Failed criminal investigations of politicians and judges by America’s self-proclaimed toughest sheriff were put under a microscope in a disciplinary hearing launched Monday against a former prosecutor who brought the cases to court.
Maricopa County Sheriff Joe Arpaio isn’t the subject of the disciplinary case, but his investigations of county officials and judges took center stage at the hearing for his ally, former county attorney Andrew Thomas.
Thomas is accused of bringing criminal cases against two county officials to embarrass them and charging a judge with bribery when Thomas knew the charges were false. All three cases collapsed in court.
“If you disagreed with, ruled against or represented someone in one of the disputes, the evidence will show retaliation by Mr. Thomas,” said John Gleason, an attorney leading the disciplinary case on behalf of the State Bar of Arizona.
Arpaio and Thomas contend that they were trying to root out corruption in county government. County officials say the investigations were baseless and an abuse of power.
The sheriff wouldn’t face any punishments if Thomas is found to have violated ethical rules. But the investigations by Arpaio and Thomas have been contentious, and the hearing could provide the first official comment from the state’s legal establishment on whether their investigations were trumped up.
Arpaio was expected to testify. His office declined to comment on the disciplinary hearing’s focus on its investigations.
Lawyers pressing for the discipline case said that the officials, judges and attorneys who crossed Thomas and Arpaio in political disputes were often targeted for investigations and, in some cases, were criminally charged.
County Supervisor Mary Rose Wilcox was accused of voting on contracts involving a group that had given her loans and never filing conflict-of-interest statements. County Supervisor Don Stapley was accused of getting mortgage loans under fraudulent pretenses. And Maricopa County Superior Court Judge Gary Donahoe was charged with hindering prosecution, obstruction of justice and bribery.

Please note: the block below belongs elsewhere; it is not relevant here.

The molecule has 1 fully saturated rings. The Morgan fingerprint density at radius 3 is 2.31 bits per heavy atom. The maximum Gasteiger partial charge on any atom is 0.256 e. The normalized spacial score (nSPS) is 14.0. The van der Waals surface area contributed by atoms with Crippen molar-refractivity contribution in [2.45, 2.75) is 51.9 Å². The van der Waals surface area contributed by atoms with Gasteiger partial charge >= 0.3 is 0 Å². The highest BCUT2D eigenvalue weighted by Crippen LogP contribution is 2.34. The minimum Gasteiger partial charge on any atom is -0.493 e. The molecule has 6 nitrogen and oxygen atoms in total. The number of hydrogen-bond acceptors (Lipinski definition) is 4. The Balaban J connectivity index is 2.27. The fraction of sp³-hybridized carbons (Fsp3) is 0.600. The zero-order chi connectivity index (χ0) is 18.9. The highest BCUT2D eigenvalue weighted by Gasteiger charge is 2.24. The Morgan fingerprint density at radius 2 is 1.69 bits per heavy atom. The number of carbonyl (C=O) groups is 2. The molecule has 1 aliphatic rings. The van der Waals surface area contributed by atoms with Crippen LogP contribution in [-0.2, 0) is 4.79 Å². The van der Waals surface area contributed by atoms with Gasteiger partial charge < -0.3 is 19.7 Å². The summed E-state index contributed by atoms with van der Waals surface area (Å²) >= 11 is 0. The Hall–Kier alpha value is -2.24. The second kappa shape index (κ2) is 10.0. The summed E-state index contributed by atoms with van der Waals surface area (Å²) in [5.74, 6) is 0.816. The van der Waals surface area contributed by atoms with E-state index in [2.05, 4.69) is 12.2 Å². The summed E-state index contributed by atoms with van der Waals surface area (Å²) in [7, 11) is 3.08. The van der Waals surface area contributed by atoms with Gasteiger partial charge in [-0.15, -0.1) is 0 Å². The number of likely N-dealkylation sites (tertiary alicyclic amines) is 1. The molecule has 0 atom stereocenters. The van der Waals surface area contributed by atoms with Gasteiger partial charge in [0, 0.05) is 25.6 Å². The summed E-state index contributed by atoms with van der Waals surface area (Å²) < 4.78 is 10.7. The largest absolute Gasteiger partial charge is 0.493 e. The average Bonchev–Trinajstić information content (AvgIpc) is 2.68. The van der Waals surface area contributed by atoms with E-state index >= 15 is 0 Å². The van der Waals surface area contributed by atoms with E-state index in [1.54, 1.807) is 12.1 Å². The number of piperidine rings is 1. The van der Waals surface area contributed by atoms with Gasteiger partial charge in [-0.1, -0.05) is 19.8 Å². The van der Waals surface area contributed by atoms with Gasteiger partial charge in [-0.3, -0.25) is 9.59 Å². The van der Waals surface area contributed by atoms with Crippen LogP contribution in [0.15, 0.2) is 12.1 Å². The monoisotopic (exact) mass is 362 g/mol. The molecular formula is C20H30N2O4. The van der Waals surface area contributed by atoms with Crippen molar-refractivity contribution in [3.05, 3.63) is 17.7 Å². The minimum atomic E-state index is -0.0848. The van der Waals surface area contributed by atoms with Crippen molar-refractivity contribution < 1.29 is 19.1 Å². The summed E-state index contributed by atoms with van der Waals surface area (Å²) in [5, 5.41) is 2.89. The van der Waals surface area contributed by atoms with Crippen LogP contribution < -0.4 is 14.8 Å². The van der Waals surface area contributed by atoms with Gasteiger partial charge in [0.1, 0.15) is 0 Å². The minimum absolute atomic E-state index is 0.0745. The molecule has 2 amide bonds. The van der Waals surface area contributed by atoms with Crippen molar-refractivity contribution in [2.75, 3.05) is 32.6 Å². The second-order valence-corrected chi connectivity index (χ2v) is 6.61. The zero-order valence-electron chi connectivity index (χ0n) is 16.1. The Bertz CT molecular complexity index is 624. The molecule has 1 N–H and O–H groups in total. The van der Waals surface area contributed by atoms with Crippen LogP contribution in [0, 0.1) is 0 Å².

All three cases were dismissed after a judge ruled that Thomas prosecuted one of the three officials for political gain and had a conflict of interest in pressing the case.
Thomas, who has called the disciplinary case a political witch hunt by the state’s political establishment, wasn’t in court as his attorneys planned to respond to the allegations in their opening arguments.
Donald Wilson, the attorney for Thomas, said there was no truth to the allegation that his client filed cases against county officials because he wanted to embarrass them. He said he was trying to smoke out public corruption and was met with stiff resistance from county officials.
“He was stonewalled and stymied,” Wilson said. “He confronted bitter and powerful antagonists.”
If an ethics panel finds that Thomas and one of his former deputies, Lisa Aubuchon, violated the professional rules of conduct, they could face a wide range of punishments, including an informal reprimand, censure, suspension or disbarment.
Gleason said witnesses will testify that Aubuchon had told investigators that if they couldn’t prosecute the targeted officials in court, “we will prosecute them in the media.”
Edward Moriarity, who represents Aubuchon, said his client was a faithful public servant who acted in good faith in bringing the cases to court.
“She believed in the system,” Moriarity said. “She believed in her work. She wouldn’t file the cases if she didn’t believe them.”
Gleason focused on the sheriff’s public corruption squad that investigated the officials.
He said officers within Arpaio’s special squad had deep concerns about their investigations because they started probes based on information in newspaper articles, not on actual evidence of crimes. Investigators, for instance, flagged financial disclosure allegations against Stapley as falling outside the statute of limitations, yet prosecutors still won an indictment against Stapley, Gleason said.
Gleason also said Donahoe, then the county’s chief presiding criminal judge, was charged with bribery after he disqualified Thomas’ office from its investigation into the construction of a court building. He was about to hold a hearing on Thomas’ request to appoint special prosecutors to handle investigations against the officials.
That hearing was called off after the bribery charges were filed. David Hendershott, then the No. 2 official in the sheriff’s office, responded by saying “checkmate” when he learned the hearing was canceled, Gleason said.
The three-person panel that will decide the disciplinary case against the three former prosecutors consists of Presiding Disciplinary Judge William O’Neil, Scottsdale attorney Mark Sifferman and the Rev. John C.N. Hall, who is the rector of an Episcopal church in Chandler.